This is the first of a three-part post about the Birmingham Chinese Festival Association and the annual Chinese New Year Festival.
Red Chinese lanterns lined the trees in Linn Park the first year of the festival.
The Magic City is filled with so many fun things to do! Some weekends, its hard to decide which way to turn with so many options! This past Saturday, I chose the 9th Annual Chinese New Year Festival at Boutwell Auditorium. Of course, I’m a little partial to this event since I around when it was born in 2006.
Before the festival was officially formed, many of the Chinese groups and organizations around town would celebrate Chinese New Year with smaller events. Even the Birmingham Museum of Art held a family event at one time. The year 2005 was a turning point though, and a concerted effort grew among the community to create one large event – a festival – to celebrate Chinese history and culture. This became a collaboration between the Birmingham Chinese Association (BCA), the Birmingham Public Library, the Birmingham Museum of Art and several other Chinese cultural groups. So, 2005 was the year the Birmingham Chinese Festival Association was born and they began planning their first Chinese New Year Festival in Linn Park.
Amy Chen of the BCFA served as Mistress of Ceremonies for the Chinese costume fashion show in the Birmingham Museum of Art. Here she entertains the guests with a favorite Chinese song.
Around this time, I met Amy Chen – a dynamo of a woman with a heart so full of a love of her Chinese culture you couldn’t help but smile every time she spoke to you about it! I always loved talking to Amy. Sometimes she would get so wrapped up in her stories she would tear up. Naturally, that would make me tear up too! She had been to my Fiesta event and loved what we were doing with our Hispanic cultural festival and wanted their Chinese festival to be a success just like ours. Amy asked me to come to some of the early organizing meetings where I shared what we did with Fiesta, how we organized, the types of sponsorships we looked for and how we mobilized volunteers to share their culture. Honestly, they had it all together already, but it was nice of Amy to ask me and for the organizing committee to listen to me. I helped Amy with sponsorship referrals that year and again a few years later when she became President of the BCFA. It’s hard to say “no” to Amy – and really, I didn’t want to because I know the work it takes to deliver a festival based on sponsorships and volunteers. It really was a joy to help her.
The Dragon is always a symbol of the Chinese New Year Festival.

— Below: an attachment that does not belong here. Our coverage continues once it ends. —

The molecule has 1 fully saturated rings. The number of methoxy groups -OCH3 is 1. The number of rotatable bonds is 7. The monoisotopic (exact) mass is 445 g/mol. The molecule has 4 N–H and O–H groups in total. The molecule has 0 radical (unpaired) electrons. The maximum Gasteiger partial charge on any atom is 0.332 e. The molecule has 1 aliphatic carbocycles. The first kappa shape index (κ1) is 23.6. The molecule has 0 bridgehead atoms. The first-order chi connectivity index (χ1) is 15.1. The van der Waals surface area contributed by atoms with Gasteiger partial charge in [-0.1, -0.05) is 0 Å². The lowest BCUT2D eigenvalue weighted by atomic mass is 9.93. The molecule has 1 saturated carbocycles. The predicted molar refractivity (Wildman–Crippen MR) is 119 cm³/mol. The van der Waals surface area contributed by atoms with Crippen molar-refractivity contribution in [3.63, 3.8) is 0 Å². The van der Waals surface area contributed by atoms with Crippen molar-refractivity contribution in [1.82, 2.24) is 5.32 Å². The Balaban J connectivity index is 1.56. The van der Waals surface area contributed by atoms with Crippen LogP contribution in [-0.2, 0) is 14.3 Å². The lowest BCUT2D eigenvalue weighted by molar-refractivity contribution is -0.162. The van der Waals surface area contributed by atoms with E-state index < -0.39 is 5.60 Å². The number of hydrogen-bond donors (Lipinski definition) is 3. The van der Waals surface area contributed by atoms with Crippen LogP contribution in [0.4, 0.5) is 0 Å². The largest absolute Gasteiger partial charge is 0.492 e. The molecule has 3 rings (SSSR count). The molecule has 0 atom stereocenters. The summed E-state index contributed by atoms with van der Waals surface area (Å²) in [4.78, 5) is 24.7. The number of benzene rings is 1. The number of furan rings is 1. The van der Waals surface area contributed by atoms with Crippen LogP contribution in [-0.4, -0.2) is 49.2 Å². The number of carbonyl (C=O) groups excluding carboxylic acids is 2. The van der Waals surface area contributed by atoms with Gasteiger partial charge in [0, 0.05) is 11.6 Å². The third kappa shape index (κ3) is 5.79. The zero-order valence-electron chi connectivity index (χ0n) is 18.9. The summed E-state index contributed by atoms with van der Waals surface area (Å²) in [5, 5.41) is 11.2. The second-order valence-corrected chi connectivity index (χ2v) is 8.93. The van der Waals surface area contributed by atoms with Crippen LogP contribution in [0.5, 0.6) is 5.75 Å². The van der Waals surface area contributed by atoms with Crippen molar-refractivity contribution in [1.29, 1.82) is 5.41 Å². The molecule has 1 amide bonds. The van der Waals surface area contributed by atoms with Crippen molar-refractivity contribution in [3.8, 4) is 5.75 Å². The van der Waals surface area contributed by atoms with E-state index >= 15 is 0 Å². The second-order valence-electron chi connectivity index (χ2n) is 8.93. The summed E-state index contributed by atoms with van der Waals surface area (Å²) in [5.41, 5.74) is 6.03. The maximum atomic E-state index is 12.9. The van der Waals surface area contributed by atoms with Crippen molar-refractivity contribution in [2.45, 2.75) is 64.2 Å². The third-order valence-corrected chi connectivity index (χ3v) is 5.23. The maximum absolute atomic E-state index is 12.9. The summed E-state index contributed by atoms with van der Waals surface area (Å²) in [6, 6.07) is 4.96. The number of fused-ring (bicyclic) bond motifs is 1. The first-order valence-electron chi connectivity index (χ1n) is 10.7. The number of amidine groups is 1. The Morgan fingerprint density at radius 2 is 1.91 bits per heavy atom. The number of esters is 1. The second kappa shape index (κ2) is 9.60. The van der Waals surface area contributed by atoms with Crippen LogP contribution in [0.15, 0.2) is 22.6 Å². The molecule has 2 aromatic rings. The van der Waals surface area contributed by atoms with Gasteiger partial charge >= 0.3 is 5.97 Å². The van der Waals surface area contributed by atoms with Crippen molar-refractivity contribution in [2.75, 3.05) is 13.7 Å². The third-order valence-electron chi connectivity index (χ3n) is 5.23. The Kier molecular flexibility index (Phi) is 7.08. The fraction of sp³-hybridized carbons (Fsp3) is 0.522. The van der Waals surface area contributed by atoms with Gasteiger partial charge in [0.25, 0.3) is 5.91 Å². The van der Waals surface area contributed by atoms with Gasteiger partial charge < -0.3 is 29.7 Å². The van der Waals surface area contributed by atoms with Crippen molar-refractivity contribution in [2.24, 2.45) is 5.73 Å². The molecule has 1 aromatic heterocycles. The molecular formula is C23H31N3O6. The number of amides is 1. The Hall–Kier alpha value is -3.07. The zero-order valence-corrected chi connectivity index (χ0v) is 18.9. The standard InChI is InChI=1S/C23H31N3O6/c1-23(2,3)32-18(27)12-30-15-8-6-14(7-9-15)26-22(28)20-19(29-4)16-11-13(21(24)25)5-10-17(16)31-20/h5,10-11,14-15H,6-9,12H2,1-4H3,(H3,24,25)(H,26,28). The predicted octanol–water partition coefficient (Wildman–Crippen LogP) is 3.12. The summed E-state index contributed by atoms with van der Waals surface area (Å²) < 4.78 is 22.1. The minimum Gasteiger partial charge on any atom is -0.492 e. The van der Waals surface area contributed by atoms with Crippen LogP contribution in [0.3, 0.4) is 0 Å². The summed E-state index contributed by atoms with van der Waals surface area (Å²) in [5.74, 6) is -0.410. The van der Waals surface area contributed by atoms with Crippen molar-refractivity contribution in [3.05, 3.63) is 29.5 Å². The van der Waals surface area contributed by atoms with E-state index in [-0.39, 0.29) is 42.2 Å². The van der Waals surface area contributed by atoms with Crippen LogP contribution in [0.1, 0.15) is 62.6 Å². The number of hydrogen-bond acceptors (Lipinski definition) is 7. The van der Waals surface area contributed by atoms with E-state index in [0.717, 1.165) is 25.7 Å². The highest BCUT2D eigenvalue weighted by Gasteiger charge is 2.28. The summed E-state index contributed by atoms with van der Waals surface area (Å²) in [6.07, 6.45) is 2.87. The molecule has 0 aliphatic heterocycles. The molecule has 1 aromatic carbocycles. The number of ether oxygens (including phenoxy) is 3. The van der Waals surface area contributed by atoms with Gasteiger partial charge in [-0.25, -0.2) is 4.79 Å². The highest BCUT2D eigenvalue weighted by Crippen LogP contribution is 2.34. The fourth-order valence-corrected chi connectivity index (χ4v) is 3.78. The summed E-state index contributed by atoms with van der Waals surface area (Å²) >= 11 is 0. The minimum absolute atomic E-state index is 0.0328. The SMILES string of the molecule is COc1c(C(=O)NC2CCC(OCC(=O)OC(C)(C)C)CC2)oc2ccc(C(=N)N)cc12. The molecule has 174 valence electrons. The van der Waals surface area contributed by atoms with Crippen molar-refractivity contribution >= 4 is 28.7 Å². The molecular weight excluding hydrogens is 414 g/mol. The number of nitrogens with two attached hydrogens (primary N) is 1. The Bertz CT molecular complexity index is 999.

So the first event in Linn Park was February 2007. It really was exciting and you could feel the excitement building as tables were set up by vendors and organizations around the fountain in Linn Park. The smell of Chinese food began drifting through the air from the gazebo in the park and I couldn’t wait to grab a plate and dig in! The opening ceremonies featured a ribbon cutting and fireworks along with the Dragon Dance through the park. Across the street at the museum, Amy was busy at work getting a fashion show ready with modern and traditional dress. In between costume changes, she arranged for music performances and even sang a song herself to the audience!
The models pose at the end of the Chinese fashion show. Some wore modern clothing and some wore traditional clothing. All were so colorful!
The festival drew about 4,000 people to downtown Birmingham on a sunny, cold February day, and much like Fiesta, it was more than was anticipated for a first time event and definitely enough to call it a success and began planning for the next year.
Part 2 – The festival steps up and moves into Boutwell Auditorium along with entertainment straight from China!
Photo opp with Curtis Pickens of AT&T, my friend, Peggy Burnett of the APC Foundation and Amy Chen at the sight of the ribbon cutting. Amy insisted we be a part of the ceremony!
The crowds were drawn to the many vendors at the festival. I saw many red lanterns walking away from the park, including one in my hand!
My friend, Peggy, learns how to use the Kau Cim Fortune Telling Sticks. First, you shake the cylinder so that the sticks pop out and then you select the tallest one. Finally, you read the number on the stick and look up your fortune in a book. Not as easy as it may sound but we enjoyed experimenting!
I love this picture of these little boys playing in the park.
This little girl was loving her costume and the fact that she got to walk the runway – a diva in the making!
This is Amy Chen’s daughter rocking this pink traditional costume.
This is probably one of my favorite costumes. I don’t know if it’s because of the turquoise color or simply the fact that the model is so beautiful.
This guy was hilarious! A friend of Amy Chen’s from work…he volunteered to walk the runway and did his costume proud!
In between costume changes, this young woman entertained the guests by playing a “sanxian” – a Chinese lute.